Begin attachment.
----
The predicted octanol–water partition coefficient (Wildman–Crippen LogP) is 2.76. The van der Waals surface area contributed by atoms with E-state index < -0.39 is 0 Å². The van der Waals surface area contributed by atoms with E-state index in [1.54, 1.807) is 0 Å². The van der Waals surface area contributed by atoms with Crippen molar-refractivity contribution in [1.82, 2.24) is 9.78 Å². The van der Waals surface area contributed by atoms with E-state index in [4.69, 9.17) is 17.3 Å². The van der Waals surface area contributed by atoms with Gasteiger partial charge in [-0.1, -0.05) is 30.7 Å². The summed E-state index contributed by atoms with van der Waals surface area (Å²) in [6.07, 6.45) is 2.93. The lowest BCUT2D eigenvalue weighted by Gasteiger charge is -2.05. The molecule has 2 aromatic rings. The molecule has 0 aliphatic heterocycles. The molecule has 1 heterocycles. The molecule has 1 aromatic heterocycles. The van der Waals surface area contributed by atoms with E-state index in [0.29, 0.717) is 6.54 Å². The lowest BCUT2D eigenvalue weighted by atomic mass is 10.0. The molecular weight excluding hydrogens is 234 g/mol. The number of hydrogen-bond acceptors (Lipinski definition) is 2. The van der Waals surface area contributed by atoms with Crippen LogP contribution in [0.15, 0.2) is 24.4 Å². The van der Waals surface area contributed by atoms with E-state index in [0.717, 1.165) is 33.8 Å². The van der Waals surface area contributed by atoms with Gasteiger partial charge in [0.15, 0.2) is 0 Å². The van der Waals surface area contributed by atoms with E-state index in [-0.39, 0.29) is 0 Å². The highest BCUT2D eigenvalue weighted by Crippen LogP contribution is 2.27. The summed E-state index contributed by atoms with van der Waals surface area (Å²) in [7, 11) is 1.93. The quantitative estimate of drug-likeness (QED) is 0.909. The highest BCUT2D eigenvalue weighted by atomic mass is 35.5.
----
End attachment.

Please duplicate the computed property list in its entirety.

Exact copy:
The predicted octanol–water partition coefficient (Wildman–Crippen LogP) is 2.76. The van der Waals surface area contributed by atoms with E-state index < -0.39 is 0 Å². The van der Waals surface area contributed by atoms with E-state index in [1.54, 1.807) is 0 Å². The van der Waals surface area contributed by atoms with Crippen molar-refractivity contribution in [1.82, 2.24) is 9.78 Å². The van der Waals surface area contributed by atoms with E-state index in [4.69, 9.17) is 17.3 Å². The van der Waals surface area contributed by atoms with Gasteiger partial charge in [-0.1, -0.05) is 30.7 Å². The summed E-state index contributed by atoms with van der Waals surface area (Å²) in [6.07, 6.45) is 2.93. The lowest BCUT2D eigenvalue weighted by Gasteiger charge is -2.05. The molecule has 2 aromatic rings. The molecule has 0 aliphatic heterocycles. The molecule has 1 heterocycles. The molecule has 1 aromatic heterocycles. The van der Waals surface area contributed by atoms with E-state index in [0.29, 0.717) is 6.54 Å². The lowest BCUT2D eigenvalue weighted by atomic mass is 10.0. The molecular weight excluding hydrogens is 234 g/mol. The number of hydrogen-bond acceptors (Lipinski definition) is 2. The van der Waals surface area contributed by atoms with Crippen LogP contribution in [0.15, 0.2) is 24.4 Å². The van der Waals surface area contributed by atoms with E-state index in [0.717, 1.165) is 33.8 Å². The van der Waals surface area contributed by atoms with Gasteiger partial charge in [0.15, 0.2) is 0 Å². The van der Waals surface area contributed by atoms with E-state index in [-0.39, 0.29) is 0 Å². The highest BCUT2D eigenvalue weighted by Crippen LogP contribution is 2.27. The summed E-state index contributed by atoms with van der Waals surface area (Å²) in [7, 11) is 1.93. The quantitative estimate of drug-likeness (QED) is 0.909. The highest BCUT2D eigenvalue weighted by atomic mass is 35.5.